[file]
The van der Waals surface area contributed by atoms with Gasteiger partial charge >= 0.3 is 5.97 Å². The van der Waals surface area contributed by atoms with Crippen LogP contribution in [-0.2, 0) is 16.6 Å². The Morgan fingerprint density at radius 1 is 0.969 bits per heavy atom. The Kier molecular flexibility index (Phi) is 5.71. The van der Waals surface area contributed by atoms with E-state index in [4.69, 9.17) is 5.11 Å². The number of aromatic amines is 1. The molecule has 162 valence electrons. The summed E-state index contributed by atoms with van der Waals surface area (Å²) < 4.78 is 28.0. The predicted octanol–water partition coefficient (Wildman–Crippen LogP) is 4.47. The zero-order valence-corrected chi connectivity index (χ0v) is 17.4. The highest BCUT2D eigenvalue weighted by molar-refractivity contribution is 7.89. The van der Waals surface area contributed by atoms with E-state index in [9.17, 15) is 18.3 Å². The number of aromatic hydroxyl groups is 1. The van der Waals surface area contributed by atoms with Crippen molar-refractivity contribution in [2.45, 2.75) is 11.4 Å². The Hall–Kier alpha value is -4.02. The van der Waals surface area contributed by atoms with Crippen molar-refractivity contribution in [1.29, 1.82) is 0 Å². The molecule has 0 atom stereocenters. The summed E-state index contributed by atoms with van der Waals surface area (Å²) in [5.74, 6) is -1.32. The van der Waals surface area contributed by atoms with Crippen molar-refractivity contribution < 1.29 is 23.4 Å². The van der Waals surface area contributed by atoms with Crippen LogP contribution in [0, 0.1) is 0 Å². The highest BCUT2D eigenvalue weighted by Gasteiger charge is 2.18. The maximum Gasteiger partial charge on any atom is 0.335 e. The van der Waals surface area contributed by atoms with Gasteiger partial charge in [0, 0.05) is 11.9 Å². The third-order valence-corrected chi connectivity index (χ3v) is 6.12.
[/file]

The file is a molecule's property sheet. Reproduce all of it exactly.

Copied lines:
The van der Waals surface area contributed by atoms with Gasteiger partial charge >= 0.3 is 5.97 Å². The van der Waals surface area contributed by atoms with Crippen LogP contribution in [-0.2, 0) is 16.6 Å². The Morgan fingerprint density at radius 1 is 0.969 bits per heavy atom. The Kier molecular flexibility index (Phi) is 5.71. The van der Waals surface area contributed by atoms with E-state index in [4.69, 9.17) is 5.11 Å². The number of aromatic amines is 1. The molecule has 162 valence electrons. The summed E-state index contributed by atoms with van der Waals surface area (Å²) < 4.78 is 28.0. The predicted octanol–water partition coefficient (Wildman–Crippen LogP) is 4.47. The zero-order valence-corrected chi connectivity index (χ0v) is 17.4. The highest BCUT2D eigenvalue weighted by molar-refractivity contribution is 7.89. The van der Waals surface area contributed by atoms with E-state index in [9.17, 15) is 18.3 Å². The number of aromatic hydroxyl groups is 1. The van der Waals surface area contributed by atoms with Crippen molar-refractivity contribution in [2.45, 2.75) is 11.4 Å². The Hall–Kier alpha value is -4.02. The van der Waals surface area contributed by atoms with Crippen molar-refractivity contribution in [1.29, 1.82) is 0 Å². The molecule has 0 atom stereocenters. The summed E-state index contributed by atoms with van der Waals surface area (Å²) in [5.74, 6) is -1.32. The van der Waals surface area contributed by atoms with Crippen molar-refractivity contribution < 1.29 is 23.4 Å². The van der Waals surface area contributed by atoms with Crippen LogP contribution in [0, 0.1) is 0 Å². The highest BCUT2D eigenvalue weighted by Gasteiger charge is 2.18. The maximum Gasteiger partial charge on any atom is 0.335 e. The van der Waals surface area contributed by atoms with Gasteiger partial charge in [0, 0.05) is 11.9 Å². The third-order valence-corrected chi connectivity index (χ3v) is 6.12.